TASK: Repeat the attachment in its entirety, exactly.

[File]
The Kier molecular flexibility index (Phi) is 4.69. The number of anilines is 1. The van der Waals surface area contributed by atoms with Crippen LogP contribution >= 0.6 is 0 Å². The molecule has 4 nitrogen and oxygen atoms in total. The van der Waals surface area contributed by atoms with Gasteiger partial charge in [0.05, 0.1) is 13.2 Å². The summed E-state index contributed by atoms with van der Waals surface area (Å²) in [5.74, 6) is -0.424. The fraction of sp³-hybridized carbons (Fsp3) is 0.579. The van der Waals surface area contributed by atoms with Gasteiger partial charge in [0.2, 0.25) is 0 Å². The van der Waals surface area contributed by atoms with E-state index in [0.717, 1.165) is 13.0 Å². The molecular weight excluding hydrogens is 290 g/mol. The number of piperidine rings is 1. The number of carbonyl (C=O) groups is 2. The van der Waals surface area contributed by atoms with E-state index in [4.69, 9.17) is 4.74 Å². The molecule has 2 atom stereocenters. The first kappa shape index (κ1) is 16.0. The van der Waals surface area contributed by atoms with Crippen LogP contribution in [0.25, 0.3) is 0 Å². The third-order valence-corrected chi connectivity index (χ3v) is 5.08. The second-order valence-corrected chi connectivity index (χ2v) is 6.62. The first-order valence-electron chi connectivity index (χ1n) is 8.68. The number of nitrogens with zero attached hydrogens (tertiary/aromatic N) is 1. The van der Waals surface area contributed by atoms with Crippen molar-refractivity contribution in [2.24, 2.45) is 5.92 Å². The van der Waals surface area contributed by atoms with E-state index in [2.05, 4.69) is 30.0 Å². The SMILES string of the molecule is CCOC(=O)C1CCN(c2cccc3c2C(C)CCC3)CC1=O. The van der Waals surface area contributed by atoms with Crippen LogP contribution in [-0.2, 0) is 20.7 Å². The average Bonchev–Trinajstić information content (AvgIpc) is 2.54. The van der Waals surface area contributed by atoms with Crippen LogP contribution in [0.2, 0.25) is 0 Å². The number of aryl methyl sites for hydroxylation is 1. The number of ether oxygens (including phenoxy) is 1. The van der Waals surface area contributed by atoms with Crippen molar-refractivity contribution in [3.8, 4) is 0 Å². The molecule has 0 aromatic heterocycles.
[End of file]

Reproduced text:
The Kier molecular flexibility index (Phi) is 4.69. The number of anilines is 1. The van der Waals surface area contributed by atoms with Crippen LogP contribution >= 0.6 is 0 Å². The molecule has 4 nitrogen and oxygen atoms in total. The van der Waals surface area contributed by atoms with Gasteiger partial charge in [0.05, 0.1) is 13.2 Å². The summed E-state index contributed by atoms with van der Waals surface area (Å²) in [5.74, 6) is -0.424. The fraction of sp³-hybridized carbons (Fsp3) is 0.579. The van der Waals surface area contributed by atoms with Gasteiger partial charge in [0.2, 0.25) is 0 Å². The van der Waals surface area contributed by atoms with E-state index in [0.717, 1.165) is 13.0 Å². The molecular weight excluding hydrogens is 290 g/mol. The number of piperidine rings is 1. The number of carbonyl (C=O) groups is 2. The van der Waals surface area contributed by atoms with E-state index in [4.69, 9.17) is 4.74 Å². The molecule has 2 atom stereocenters. The first kappa shape index (κ1) is 16.0. The van der Waals surface area contributed by atoms with Crippen LogP contribution in [0.25, 0.3) is 0 Å². The third-order valence-corrected chi connectivity index (χ3v) is 5.08. The second-order valence-corrected chi connectivity index (χ2v) is 6.62. The first-order valence-electron chi connectivity index (χ1n) is 8.68. The number of nitrogens with zero attached hydrogens (tertiary/aromatic N) is 1. The van der Waals surface area contributed by atoms with Crippen molar-refractivity contribution in [2.24, 2.45) is 5.92 Å². The van der Waals surface area contributed by atoms with E-state index in [2.05, 4.69) is 30.0 Å². The SMILES string of the molecule is CCOC(=O)C1CCN(c2cccc3c2C(C)CCC3)CC1=O. The van der Waals surface area contributed by atoms with Crippen LogP contribution in [-0.2, 0) is 20.7 Å². The average Bonchev–Trinajstić information content (AvgIpc) is 2.54. The van der Waals surface area contributed by atoms with Crippen LogP contribution in [0.2, 0.25) is 0 Å². The number of aryl methyl sites for hydroxylation is 1. The number of ether oxygens (including phenoxy) is 1. The van der Waals surface area contributed by atoms with Crippen molar-refractivity contribution in [3.8, 4) is 0 Å². The molecule has 0 aromatic heterocycles.